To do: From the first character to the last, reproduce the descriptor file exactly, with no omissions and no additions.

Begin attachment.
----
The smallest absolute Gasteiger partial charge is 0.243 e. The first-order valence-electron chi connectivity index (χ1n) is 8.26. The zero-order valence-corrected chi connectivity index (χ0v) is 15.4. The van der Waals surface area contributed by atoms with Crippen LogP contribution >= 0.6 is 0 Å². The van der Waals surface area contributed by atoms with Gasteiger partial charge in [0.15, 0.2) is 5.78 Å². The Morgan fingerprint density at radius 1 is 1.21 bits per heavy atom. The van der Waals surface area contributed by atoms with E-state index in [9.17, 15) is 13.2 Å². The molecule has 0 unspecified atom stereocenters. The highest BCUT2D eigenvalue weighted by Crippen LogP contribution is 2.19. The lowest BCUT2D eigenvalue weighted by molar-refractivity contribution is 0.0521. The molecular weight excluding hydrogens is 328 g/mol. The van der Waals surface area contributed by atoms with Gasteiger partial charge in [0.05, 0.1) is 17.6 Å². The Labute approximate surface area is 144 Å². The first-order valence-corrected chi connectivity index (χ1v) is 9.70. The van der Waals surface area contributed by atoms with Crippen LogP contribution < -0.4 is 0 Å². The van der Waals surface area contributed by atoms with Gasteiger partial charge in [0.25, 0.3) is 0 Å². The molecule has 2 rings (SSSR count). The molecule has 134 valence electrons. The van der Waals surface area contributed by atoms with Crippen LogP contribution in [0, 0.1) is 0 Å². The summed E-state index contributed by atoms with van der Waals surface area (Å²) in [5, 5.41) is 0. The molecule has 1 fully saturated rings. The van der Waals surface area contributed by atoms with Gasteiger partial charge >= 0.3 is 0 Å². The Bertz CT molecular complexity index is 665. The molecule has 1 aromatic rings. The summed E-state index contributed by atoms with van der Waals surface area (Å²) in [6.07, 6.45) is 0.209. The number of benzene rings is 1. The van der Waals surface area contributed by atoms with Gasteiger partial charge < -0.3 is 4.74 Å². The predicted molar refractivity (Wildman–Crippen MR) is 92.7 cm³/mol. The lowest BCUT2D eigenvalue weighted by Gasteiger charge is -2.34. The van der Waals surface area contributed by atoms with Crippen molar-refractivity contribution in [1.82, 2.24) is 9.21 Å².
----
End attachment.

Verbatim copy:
The smallest absolute Gasteiger partial charge is 0.243 e. The first-order valence-electron chi connectivity index (χ1n) is 8.26. The zero-order valence-corrected chi connectivity index (χ0v) is 15.4. The van der Waals surface area contributed by atoms with Crippen LogP contribution >= 0.6 is 0 Å². The van der Waals surface area contributed by atoms with Gasteiger partial charge in [0.15, 0.2) is 5.78 Å². The Morgan fingerprint density at radius 1 is 1.21 bits per heavy atom. The van der Waals surface area contributed by atoms with E-state index in [9.17, 15) is 13.2 Å². The molecule has 0 unspecified atom stereocenters. The highest BCUT2D eigenvalue weighted by Crippen LogP contribution is 2.19. The lowest BCUT2D eigenvalue weighted by molar-refractivity contribution is 0.0521. The molecular weight excluding hydrogens is 328 g/mol. The van der Waals surface area contributed by atoms with Gasteiger partial charge in [0.05, 0.1) is 17.6 Å². The Labute approximate surface area is 144 Å². The first-order valence-corrected chi connectivity index (χ1v) is 9.70. The van der Waals surface area contributed by atoms with Crippen LogP contribution < -0.4 is 0 Å². The van der Waals surface area contributed by atoms with Gasteiger partial charge in [0.25, 0.3) is 0 Å². The molecule has 2 rings (SSSR count). The molecule has 134 valence electrons. The van der Waals surface area contributed by atoms with Crippen LogP contribution in [0, 0.1) is 0 Å². The summed E-state index contributed by atoms with van der Waals surface area (Å²) in [5, 5.41) is 0. The molecule has 1 fully saturated rings. The van der Waals surface area contributed by atoms with Gasteiger partial charge >= 0.3 is 0 Å². The Bertz CT molecular complexity index is 665. The molecule has 1 aromatic rings. The summed E-state index contributed by atoms with van der Waals surface area (Å²) in [6.07, 6.45) is 0.209. The number of benzene rings is 1. The van der Waals surface area contributed by atoms with Gasteiger partial charge < -0.3 is 4.74 Å². The predicted molar refractivity (Wildman–Crippen MR) is 92.7 cm³/mol. The lowest BCUT2D eigenvalue weighted by Gasteiger charge is -2.34. The van der Waals surface area contributed by atoms with Crippen molar-refractivity contribution in [1.82, 2.24) is 9.21 Å².